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I'm So Happy for You
A novel about best friends
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- ebook $7.99 $9.99 CAD
- Trade Paperback $21.99 $28.99 CAD
This item is a preorder. Your payment method will be charged immediately, and the product is expected to ship on or around July 29, 2009. This date is subject to change due to shipping delays beyond our control.
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Wendy’s best friend, Daphne, has always been dependably prone to catastrophe. And Wendy has always been there to help. If Daphne veers from suicidal to madly in love, Wendy offers encouragement. But when Daphne is suddenly engaged, pregnant, and decorating a fabulous town house in no time at all, Wendy is . . . not so happy for her. Caught between wanting to be the best friend she prides herself on being and crippling jealousy of flighty Daphne, Wendy takes things to the extreme, waging a full-scale attack on her best friend — all the while wearing her best, I’m-so-happy-for-you smile — and ends up in way over her head.
Rosenfeld has a knack for exposing the not-always-pretty side of being best friends — in writing that is glittering and diamond-sharp. I’m So Happy For You is a smart, darkly humorous, and uncannily dead-on novel about female friendship.
Also by Lucinda Rosenfeld
WHAT SHE SAW…
WHY SHE WENT HOME
Copyright © 2009 by Lucinda Rosenfeld
Reading group guide copyright © 2009 by Lucinda Rosenfeld and Little, Brown and Company
All rights reserved. Except as permitted under the U.S. Copyright Act of 1976, no part of this publication may be reproduced, distributed, or transmitted in any form or by any means, or stored in a database or retrieval system, without the prior written permission of the publisher.
Back Bay Books / Little, Brown and Company
Hachette Book Group
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Visit our website at www.HachetteBookGroup.com
First eBook Edition: July 2009
Back Bay Books is an imprint of Little, Brown and Company. The Back Bay Books name and logo are trademarks of Hachette Book Group, Inc.
The characters and events in this book are fictitious. Any similarity to real persons, living or dead, is coincidental and not intended by the author.
SINCE WENDY MURMAN had begun trying to conceive, eight months earlier, having sex with her husband, Adam Schwartz, had turned into something resembling a military operation: spontaneity and passion were discouraged; timing and execution were everything. Late one Sunday night, however, Adam, ignoring the calendar—it was day twenty-four of Wendy's cycle—pressed up close against her in bed and ran his right index finger along the elastic waistband of her underwear. Wendy's first instinct was to tell him to let her sleep and save his genetic material for the following week, but she didn't want to offend him. She was also flattered to think he was still so attracted to her.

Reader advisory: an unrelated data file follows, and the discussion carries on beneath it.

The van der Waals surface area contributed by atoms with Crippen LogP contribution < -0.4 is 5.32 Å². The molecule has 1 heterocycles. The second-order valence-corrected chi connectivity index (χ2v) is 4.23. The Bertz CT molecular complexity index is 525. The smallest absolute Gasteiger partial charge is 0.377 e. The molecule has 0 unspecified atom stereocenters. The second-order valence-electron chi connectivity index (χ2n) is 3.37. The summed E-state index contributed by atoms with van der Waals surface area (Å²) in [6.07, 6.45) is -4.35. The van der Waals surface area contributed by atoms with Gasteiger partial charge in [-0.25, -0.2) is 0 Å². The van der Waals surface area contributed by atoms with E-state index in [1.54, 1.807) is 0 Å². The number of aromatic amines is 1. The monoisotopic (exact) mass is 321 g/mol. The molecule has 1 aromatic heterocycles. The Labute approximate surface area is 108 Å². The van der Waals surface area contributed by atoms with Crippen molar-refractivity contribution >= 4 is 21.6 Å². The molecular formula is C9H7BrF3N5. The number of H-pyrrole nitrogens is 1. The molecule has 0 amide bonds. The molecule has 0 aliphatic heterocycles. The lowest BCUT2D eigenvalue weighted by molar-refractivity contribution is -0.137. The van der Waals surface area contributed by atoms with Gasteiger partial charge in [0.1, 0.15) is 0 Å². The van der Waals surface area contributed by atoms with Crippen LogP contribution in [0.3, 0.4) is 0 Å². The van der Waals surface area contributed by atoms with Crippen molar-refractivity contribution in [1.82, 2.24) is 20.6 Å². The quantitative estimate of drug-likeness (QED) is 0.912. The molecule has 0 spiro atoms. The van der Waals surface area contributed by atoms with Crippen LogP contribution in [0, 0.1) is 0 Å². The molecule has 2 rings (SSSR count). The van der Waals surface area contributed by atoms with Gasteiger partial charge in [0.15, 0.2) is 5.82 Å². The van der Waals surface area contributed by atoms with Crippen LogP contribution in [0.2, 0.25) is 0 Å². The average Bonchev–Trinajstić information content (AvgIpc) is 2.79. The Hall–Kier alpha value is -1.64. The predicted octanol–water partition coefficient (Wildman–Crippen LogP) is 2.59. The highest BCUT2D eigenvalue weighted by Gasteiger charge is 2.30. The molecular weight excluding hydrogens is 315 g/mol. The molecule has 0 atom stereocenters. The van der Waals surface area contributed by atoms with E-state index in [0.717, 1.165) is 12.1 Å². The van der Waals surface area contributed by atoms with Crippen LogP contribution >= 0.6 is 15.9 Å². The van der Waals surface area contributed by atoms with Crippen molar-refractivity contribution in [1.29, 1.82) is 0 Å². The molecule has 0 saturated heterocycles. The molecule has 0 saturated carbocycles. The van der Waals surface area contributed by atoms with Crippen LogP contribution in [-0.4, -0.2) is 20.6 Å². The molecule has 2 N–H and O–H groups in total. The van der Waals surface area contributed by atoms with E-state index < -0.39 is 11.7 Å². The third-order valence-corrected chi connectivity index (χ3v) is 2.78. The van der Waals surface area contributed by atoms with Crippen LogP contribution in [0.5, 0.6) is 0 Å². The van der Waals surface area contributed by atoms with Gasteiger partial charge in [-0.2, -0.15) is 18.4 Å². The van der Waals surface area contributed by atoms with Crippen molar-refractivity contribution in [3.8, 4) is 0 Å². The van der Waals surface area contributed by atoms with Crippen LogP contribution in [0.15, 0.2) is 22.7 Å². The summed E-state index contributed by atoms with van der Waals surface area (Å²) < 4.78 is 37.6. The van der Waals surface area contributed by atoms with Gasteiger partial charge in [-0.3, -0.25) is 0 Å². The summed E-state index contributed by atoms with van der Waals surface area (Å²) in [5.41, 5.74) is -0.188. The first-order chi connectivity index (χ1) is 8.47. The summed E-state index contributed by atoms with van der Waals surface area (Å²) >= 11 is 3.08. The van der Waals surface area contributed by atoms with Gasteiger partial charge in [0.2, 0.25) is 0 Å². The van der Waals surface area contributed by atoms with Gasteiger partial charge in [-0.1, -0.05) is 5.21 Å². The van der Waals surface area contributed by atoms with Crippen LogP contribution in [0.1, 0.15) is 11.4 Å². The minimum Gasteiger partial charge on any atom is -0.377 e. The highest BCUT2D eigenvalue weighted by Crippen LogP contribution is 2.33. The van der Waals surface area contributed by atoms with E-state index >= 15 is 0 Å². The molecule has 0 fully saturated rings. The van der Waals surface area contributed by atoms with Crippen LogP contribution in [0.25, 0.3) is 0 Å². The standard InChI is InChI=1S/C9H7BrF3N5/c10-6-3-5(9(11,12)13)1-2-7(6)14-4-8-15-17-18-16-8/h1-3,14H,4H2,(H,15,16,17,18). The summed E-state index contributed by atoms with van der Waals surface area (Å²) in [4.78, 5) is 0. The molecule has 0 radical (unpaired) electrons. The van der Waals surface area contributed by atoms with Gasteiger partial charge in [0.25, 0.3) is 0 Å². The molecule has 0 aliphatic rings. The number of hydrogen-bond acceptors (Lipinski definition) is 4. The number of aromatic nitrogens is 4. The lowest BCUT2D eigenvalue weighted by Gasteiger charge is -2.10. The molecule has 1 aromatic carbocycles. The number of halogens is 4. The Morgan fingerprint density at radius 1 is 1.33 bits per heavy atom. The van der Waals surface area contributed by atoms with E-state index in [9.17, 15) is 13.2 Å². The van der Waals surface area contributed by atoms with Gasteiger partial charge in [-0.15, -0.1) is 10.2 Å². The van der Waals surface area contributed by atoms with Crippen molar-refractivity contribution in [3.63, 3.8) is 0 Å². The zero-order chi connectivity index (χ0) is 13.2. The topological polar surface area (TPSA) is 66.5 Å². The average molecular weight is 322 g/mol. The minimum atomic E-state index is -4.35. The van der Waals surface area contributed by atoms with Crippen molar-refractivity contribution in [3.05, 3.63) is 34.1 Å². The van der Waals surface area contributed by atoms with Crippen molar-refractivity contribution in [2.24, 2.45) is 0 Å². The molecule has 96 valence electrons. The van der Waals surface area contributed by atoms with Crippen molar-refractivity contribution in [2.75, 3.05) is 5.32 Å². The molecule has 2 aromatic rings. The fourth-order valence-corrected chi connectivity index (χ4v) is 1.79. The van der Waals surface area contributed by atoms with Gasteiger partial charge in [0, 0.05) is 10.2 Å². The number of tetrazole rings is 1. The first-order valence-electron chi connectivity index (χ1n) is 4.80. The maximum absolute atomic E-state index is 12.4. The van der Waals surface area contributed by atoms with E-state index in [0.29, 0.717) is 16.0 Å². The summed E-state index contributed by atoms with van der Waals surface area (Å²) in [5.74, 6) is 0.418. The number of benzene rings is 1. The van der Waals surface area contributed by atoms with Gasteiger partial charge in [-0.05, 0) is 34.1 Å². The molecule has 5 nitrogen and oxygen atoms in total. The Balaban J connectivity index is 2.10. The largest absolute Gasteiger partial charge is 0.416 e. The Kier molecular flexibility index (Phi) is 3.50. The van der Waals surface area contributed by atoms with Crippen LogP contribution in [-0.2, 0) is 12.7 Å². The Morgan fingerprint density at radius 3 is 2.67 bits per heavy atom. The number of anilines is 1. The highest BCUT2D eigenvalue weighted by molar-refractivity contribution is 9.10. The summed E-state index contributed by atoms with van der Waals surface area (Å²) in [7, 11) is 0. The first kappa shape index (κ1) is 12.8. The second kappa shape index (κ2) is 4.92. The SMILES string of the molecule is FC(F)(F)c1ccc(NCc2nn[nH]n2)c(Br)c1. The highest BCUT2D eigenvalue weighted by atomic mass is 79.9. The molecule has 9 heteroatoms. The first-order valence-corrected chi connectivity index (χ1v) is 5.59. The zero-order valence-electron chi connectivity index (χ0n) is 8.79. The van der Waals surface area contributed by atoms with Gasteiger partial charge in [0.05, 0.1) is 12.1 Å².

Wendy was weighing her options when the phone rang in the living room. Pushing Adam away from her, she swung her legs over the side of the bed and stood up.
"Can't you just let the machine pick up?" Adam grumbled into his pillow.
"I'll just be a minute," Wendy said hurriedly on her way out the door.
The living room was pitch-black, and Wendy rammed her shin into the side of the coffee table. With one hand, and in agony, she clutched her leg; with the other, she felt around for the receiver, which was still ringing. She finally located it on the floor, sandwiched between the previous week's issues of The New Yorker and In Touch Weekly. Earlier in the evening, she'd been reading a ten-thousand-word article about melting ice caps by Elizabeth Kolbert, only to be distracted by a cover headline asserting that Jennifer Aniston was back on the dating market. Poor thing had apparently been dumped again. Or at least according to In Touch she had been. "Hello?" she said.
"We-e-endy," came the tremulous response.
Just as Wendy had suspected when she heard the phone ring, it was Daphne Uberoff, her best friend since college. Although it was after midnight, Wendy wasn't surprised to hear her voice. With every passing year, Daphne seemed to grow needier. Wendy felt increasingly responsible for her mental and emotional well-being. She cared for Daphne; she also hated the idea of missing some fresh drama in Daphne's life. "Daf," she said in the most compassionate tone of voice she could muster, "what's going on?"
"I'm sorry I'm calling so late." Daphne followed her apology with a hiccuping sob reminiscent of bathwater being sucked down the drain of an old tub. "But I'm not okay."
"Is it Mitch?" asked Wendy. It was mostly a rhetorical question, since it was always Mitch, as in "Mitchell Kroker Reporting Live from the Capital." He was fifty, with the wrinkled and vaguely sulfurous complexion of a golden raisin. From what Wendy could gather, Daphne saw more of him on TV than in real life. This was possibly due to the fact that, in addition to being married to someone else (a weather-woman named Cheryl with immovable hair), he lived in D.C., while Daphne lived in New York.